Hundreds gathered at the spot where 16-year-old Steven Liu died Friday night. Police say Liu jumped off the bridge in front of Otay Ranch High School in Chula Vista.
"He was just too young," said friend Eric Gonzalez. "He had a lot of things to live for."
Friends gathered to pray and remember the teen that loved running cross country for his school and had a passion for photography.
"When I see him, he's always happy," said friend Kenneth Gervacio. "I didn't think anything like this would happen. I know kids were picking on him and that was very tough. I just didn't know it would be to this length."
Friends say Liu was often picked on at school.
"Everybody just kept on picking on him, just telling him, like really mean names," said Gonzalez.
John Melgar used to run cross country with Liu and said other students would call him names and harass him.
Melgar said, "People took advantage of him … They'd always ask for things. They'd tell him like, 'Oh, can you carry this for me' and he'd just carry it because he's a really nice guy."
Adrian Agbuia told 10News his brother was in class with Liu last week when Liu had a breakdown.
"He just finally lost it," said Agbuia. "All the bullying finally got to him and he was just banging his head against the door in the classroom."
Nearly all called Liu the victim of bullying. It is also what drew dozens of strangers, who were emotional but never knew him.
"I told the person who I was with … that kid's going to jump," said Aaron Bianco. He was there driving near the bridge when he spotted the teen he says moments before was on the ledge crying.
Bianco described what happened next.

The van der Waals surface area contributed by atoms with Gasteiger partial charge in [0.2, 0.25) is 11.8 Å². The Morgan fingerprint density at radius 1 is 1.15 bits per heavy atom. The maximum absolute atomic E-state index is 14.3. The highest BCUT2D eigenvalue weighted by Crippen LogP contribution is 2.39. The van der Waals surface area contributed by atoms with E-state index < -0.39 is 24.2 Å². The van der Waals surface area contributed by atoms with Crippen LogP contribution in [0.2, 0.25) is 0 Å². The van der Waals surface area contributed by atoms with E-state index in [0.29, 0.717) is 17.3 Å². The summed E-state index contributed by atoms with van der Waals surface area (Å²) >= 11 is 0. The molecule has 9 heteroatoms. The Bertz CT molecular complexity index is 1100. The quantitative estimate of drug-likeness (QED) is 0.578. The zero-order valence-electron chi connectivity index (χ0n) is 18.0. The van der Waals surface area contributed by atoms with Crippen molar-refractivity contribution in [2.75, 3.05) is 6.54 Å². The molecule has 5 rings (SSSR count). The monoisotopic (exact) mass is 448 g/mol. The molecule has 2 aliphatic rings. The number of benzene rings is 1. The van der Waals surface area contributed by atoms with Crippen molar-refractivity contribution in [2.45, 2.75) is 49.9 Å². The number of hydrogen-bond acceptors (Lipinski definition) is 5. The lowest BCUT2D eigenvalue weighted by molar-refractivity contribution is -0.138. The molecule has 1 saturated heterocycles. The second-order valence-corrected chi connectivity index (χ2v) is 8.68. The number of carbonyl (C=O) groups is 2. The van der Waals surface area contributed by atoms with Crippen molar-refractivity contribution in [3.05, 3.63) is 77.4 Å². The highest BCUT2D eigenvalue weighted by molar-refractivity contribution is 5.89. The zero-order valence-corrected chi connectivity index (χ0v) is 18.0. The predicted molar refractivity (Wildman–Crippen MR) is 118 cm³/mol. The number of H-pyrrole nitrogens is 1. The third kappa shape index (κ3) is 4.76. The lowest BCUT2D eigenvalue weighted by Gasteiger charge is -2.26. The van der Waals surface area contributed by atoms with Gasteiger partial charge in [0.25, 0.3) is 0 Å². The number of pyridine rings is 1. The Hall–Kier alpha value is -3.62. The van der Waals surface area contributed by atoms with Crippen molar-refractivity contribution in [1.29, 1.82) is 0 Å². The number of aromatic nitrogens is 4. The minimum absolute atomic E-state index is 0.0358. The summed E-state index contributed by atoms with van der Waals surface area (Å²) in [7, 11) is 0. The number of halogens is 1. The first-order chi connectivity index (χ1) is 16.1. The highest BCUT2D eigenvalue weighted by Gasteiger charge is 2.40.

"The police officer I was with started first aid immediately," he said. "To be honest, it was obvious nothing was going to work."
He says he saw Liu's mother on the scene within seconds, alerted that Steven was at the bridge.
|10.30.13: N.Y. bus driver saves woman from jumping off bridge|
tbo.com, BUFFALO, N.Y. – A bus driver is being hailed as a hero for preventing a woman from jumping off a Buffalo highway overpass.
About 20 McKinley High School students had just stepped aboard Darnell Barton’s Metro bus Oct. 18 when he spotted a woman who had climbed over a guardrail and stood leaning over the afternoon traffic zipping along the Scajaquada Expressway below.
With cars and an occasional pedestrian continuing to pass by her, Barton wasn’t sure at first that the woman was in distress.
He stopped his bus, opened the door and asked if she needed help, at that moment conflicted between the rules of his job, which required him to call his dispatcher, and his training as a former volunteer firefighter and member of the Buffalo Special Police, which told him that if he made contact, he shouldn’t break it.
“It was an interesting situation, knowing what you know and knowing what you have to do,” he said by phone today. “Dispatch picked up. I remember giving my location and saying, ‘Send the authorities, this young lady needs help’ and then dashing the phone down.”
The bus video system captures Barton, 37, leaving the bus and the 20-something woman looking back at him. Her gaze then returns to the traffic below.
“That’s when I went and put my arms around her,” said Barton, a father of two. “I felt like if she looked down at that traffic one more time it might be it.”